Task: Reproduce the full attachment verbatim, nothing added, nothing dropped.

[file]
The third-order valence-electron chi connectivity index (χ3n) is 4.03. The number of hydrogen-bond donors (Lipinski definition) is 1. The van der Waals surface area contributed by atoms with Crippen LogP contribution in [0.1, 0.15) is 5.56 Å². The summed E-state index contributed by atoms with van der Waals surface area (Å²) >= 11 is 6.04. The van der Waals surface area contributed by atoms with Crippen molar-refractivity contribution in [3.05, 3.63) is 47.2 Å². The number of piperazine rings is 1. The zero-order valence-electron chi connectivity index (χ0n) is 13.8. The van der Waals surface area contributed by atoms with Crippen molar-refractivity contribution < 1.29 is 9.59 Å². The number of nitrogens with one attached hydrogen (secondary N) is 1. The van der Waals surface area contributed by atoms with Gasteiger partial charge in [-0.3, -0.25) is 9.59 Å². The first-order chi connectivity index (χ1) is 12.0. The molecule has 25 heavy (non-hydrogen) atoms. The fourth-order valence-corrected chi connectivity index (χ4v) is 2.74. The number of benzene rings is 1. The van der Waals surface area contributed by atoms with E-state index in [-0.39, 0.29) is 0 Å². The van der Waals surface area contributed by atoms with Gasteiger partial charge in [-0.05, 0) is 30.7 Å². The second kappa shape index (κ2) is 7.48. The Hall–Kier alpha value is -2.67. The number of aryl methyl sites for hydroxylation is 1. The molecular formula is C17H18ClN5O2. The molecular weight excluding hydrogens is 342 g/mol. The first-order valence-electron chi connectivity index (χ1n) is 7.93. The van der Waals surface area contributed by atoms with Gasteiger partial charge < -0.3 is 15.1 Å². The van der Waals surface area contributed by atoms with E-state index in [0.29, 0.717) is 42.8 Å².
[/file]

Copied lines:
The third-order valence-electron chi connectivity index (χ3n) is 4.03. The number of hydrogen-bond donors (Lipinski definition) is 1. The van der Waals surface area contributed by atoms with Crippen LogP contribution in [0.1, 0.15) is 5.56 Å². The summed E-state index contributed by atoms with van der Waals surface area (Å²) >= 11 is 6.04. The van der Waals surface area contributed by atoms with Crippen molar-refractivity contribution in [3.05, 3.63) is 47.2 Å². The number of piperazine rings is 1. The zero-order valence-electron chi connectivity index (χ0n) is 13.8. The van der Waals surface area contributed by atoms with Crippen molar-refractivity contribution < 1.29 is 9.59 Å². The number of nitrogens with one attached hydrogen (secondary N) is 1. The van der Waals surface area contributed by atoms with Gasteiger partial charge in [-0.3, -0.25) is 9.59 Å². The first-order chi connectivity index (χ1) is 12.0. The molecule has 25 heavy (non-hydrogen) atoms. The fourth-order valence-corrected chi connectivity index (χ4v) is 2.74. The number of benzene rings is 1. The van der Waals surface area contributed by atoms with E-state index in [-0.39, 0.29) is 0 Å². The van der Waals surface area contributed by atoms with Gasteiger partial charge in [-0.05, 0) is 30.7 Å². The second kappa shape index (κ2) is 7.48. The Hall–Kier alpha value is -2.67. The number of aryl methyl sites for hydroxylation is 1. The molecular formula is C17H18ClN5O2. The molecular weight excluding hydrogens is 342 g/mol. The first-order valence-electron chi connectivity index (χ1n) is 7.93. The van der Waals surface area contributed by atoms with Gasteiger partial charge < -0.3 is 15.1 Å². The van der Waals surface area contributed by atoms with E-state index in [0.29, 0.717) is 42.8 Å².